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     Rule 611. Mode and order of interrogation and presentation; re-examination and recall; confrontation.
      (a) Control by court. The court shall exercise reasonable control over the mode and order of interrogating witnesses and presenting evidence so as to (1) make the interrogation and presentation effective for the ascertainment of the truth, (2) avoid needless consumption of time, and (3) protect witnesses from harassment or undue embarrassment.
     (b) Scope of cross-examination.
     (1) Cross-examination should be limited to the subject matter of the direct examination and matters affecting the credibility of the witness. The court may, in the exercise of discretion, permit inquiry into additional matters as if on direct examination.
     (2) Evidence developed on cross-examination may be considered by the trier of fact as proof of any fact in issue in the case.
     (c) Leading questions. Leading questions should not be used on the direct examination of a witness except as may be necessary to develop the witness' testimony. Ordinarily leading questions should be permitted on cross-examination. When a party calls a hostile witness, an adverse party, or a witness identified with an adverse party, interrogation may be by leading questions.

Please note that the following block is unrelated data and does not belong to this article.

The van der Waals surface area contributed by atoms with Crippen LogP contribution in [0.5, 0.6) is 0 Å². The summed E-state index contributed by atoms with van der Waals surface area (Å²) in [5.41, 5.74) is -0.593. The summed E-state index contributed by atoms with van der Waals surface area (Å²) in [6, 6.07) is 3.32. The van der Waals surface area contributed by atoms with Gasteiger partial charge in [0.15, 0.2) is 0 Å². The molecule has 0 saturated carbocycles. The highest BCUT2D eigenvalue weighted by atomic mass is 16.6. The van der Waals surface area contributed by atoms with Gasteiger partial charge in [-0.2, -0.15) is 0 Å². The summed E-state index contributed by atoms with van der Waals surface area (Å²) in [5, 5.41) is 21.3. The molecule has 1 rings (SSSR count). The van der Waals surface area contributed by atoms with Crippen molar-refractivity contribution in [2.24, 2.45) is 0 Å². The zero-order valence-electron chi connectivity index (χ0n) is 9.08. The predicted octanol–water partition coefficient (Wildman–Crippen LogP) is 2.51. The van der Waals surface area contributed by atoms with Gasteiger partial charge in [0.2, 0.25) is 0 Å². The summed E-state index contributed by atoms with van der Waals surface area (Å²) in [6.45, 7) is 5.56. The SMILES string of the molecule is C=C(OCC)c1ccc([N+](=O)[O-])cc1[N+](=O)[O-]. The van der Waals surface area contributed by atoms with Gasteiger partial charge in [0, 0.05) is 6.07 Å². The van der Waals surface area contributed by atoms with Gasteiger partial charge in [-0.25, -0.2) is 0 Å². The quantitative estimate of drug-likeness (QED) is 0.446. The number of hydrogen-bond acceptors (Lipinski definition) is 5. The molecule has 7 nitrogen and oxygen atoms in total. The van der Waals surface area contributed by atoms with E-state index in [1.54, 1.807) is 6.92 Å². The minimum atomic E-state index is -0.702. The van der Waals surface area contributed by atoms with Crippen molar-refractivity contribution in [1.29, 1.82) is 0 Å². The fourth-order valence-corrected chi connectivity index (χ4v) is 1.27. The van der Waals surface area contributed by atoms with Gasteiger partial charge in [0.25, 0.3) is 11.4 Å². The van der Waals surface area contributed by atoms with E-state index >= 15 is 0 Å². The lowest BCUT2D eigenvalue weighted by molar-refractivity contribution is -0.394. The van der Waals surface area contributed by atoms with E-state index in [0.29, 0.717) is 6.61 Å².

(d) Re-examination and recall. A witness may be re-examined as to the same matters to which the witness testified only in the discretion of the court, but without exception the witness may be re-examined as to any new matter brought out during cross-examination. After the examination of the witness has been concluded by all the parties to the action, that witness may be recalled only in the discretion of the court. This rule shall not limit the right of any party to recall a witness in rebuttal.
     (e) Confrontation. Except as otherwise provided by constitution, statute, these rules, or other rules applicable to the courts of this state, at the trial of an action, a witness can be heard only in the presence and subject to the examination of all the parties to the action, if they choose to attend and examine.

     History: Ad. Sup. Ct. Ord. 12729, Dec. 29, 1976, eff. July 1, 1977; amd. Sup. Ct. Ord. June 7, 1990, eff. June 7, 1990.

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